Last week, Alex Luyckx gave us a post called “Don’t Drink the Rodinal (Part 1)” in which he covered various black and white developers with a bit of history, tips, and sample images. For as good as that post was, he didn’t actually cover Rodinal, or my favorite B&W developer, HC-110.
So I was a bit ecstatic this morning when I saw that Part 2 had been posted in which both of those grievous offenses have been righted, along with a third developer called Pyrocat-HD.
As with Part 1, there is a 36 minute podcast attached to this one where he greatly expands more on what’s discussed in the article, but of course, this wouldn’t be a blog post without some pictures, and as usual, they’re up to Alex’s typically high standards.
Both parts 1 and 2 are quite well done, but my only complaint is I have no choice but to try something else than HC-110 now! 🙂
Here are more great posts from some of my favorite sites:
One of my early favorite Japanese rangefinders was the Konica Auto S2, but in a somewhat confusing twist, Konica had another camera similarly called the Konica S II. Take out the “Auto” and turn to Roman numerals and you have this selenium cell mechanical wonder from 1961. It is the S II, and not the Auto S2 that Peggy Marsh takes a look at this week. Found in the junk bin of a Japanese camera store for the equivalent of 10 bucks, Peggy shoots a roll of Fuji Acros 100 and shares her thoughts (and images).
Since 2015, Alan Duncan has been doing something called the “Poundland Challenge” for a while, which is an unofficial contest to see what kinds of results can be had with a camera bought for “a quid or less”. The rules state that the camera can be bought online, but if shipping is included, it cant exceed 10 quids (as an American, is that the right way of saying it?) Anyway, the latest entry into the challenge is the all plastic Minolta F25. With a very low build quality, reminiscent of Chinese made knock-off cameras, the F25 sports a plastic unknown focal length f/6.3 lens, an in-body flash, a date back, and not much else. Is this a camera worthy of it’s meager cost, or has this challenge been a failure?
In another of Jim Grey’s ongoing project of updating his older reviews, he revisits the Kodak Pony 135 Model C, which is a camera I’ve recently shot myself. These mid 50s Kodak cameras don’t often do themselves justice with their simple shutters, unexciting gray plastic bodies, and silkscreened artwork, but once you actually shoot some film through them, you find out that they’re quite capable cameras. I’m sure Jim would agree…but if you’re looking for my thoughts, you are going to have to keep waiting.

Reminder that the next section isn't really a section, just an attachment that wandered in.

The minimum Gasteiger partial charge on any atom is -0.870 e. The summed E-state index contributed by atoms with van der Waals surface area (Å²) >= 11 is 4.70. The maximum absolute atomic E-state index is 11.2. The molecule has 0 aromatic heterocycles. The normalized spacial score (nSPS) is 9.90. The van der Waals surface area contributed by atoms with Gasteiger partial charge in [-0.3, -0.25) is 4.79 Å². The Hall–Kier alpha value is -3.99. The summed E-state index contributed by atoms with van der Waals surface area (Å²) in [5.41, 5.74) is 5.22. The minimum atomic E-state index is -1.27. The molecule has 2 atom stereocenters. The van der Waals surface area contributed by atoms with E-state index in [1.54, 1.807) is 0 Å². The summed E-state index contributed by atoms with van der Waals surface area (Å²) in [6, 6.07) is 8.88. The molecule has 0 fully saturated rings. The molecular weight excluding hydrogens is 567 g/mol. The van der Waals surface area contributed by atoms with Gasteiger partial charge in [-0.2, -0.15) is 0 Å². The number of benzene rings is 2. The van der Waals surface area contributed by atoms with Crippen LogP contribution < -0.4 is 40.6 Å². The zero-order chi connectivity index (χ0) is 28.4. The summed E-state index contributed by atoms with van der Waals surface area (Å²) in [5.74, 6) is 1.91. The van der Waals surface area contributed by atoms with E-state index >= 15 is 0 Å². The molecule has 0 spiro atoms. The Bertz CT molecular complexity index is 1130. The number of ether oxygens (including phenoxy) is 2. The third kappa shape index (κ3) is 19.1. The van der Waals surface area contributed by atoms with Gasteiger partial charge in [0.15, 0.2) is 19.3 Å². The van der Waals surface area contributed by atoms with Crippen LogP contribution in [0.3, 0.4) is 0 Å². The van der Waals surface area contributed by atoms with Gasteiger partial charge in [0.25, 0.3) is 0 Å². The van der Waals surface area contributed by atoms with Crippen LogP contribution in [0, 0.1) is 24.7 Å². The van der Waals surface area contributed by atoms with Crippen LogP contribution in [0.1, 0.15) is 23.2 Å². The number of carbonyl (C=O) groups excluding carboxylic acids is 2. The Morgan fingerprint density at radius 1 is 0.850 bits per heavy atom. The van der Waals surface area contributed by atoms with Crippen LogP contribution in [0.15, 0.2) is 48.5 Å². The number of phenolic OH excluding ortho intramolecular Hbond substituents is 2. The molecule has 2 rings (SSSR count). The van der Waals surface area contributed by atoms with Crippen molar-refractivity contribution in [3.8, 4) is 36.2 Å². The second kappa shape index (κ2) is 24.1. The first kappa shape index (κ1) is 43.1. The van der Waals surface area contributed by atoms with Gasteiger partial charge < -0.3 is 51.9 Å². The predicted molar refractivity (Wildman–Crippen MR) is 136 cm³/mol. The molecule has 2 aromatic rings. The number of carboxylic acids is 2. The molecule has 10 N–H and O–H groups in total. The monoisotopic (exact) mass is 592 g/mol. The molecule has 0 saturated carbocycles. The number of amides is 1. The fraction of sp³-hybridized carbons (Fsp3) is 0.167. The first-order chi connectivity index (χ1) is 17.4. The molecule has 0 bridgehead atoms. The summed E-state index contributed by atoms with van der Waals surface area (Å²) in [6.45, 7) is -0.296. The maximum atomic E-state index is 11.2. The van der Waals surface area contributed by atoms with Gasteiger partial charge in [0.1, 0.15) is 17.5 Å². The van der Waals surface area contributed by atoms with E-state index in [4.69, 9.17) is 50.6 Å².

Yashica made some pretty great TLRs over the years, and one of the more popular ones today is the Yashica-Mat 124G. It was the last model produced and had modern conveniences like a CdS meter, and well, I guess that’s it, but people really seem to like it. But for those who love shooting this camera, did you know that there were some auxiliary lenses available for it? This week Aivaras from 35mmc gives us their take on what this camera is capable of at wide angle and telephoto.
One of my favorite posts this week is actually a reprint of something that previously appeared on PetaPixel, but is still very much worth a read. Its an article by Simon King on EMULSIVE called “How to Get Over Early Hurdles in Film Photography”. It’s a spot on piece that touches upon things that I very much agree with such as “successful film photographs do not just represent that image but the entire film journey that we have gone on to achieve it.” and whether you should edit your film photos digitally after scanning them or leave them as it. Perhaps what I like best about this article, is it doesn’t really attempt to give any answers, more like give you the questions to ask yourself to help you come to your own conclusions.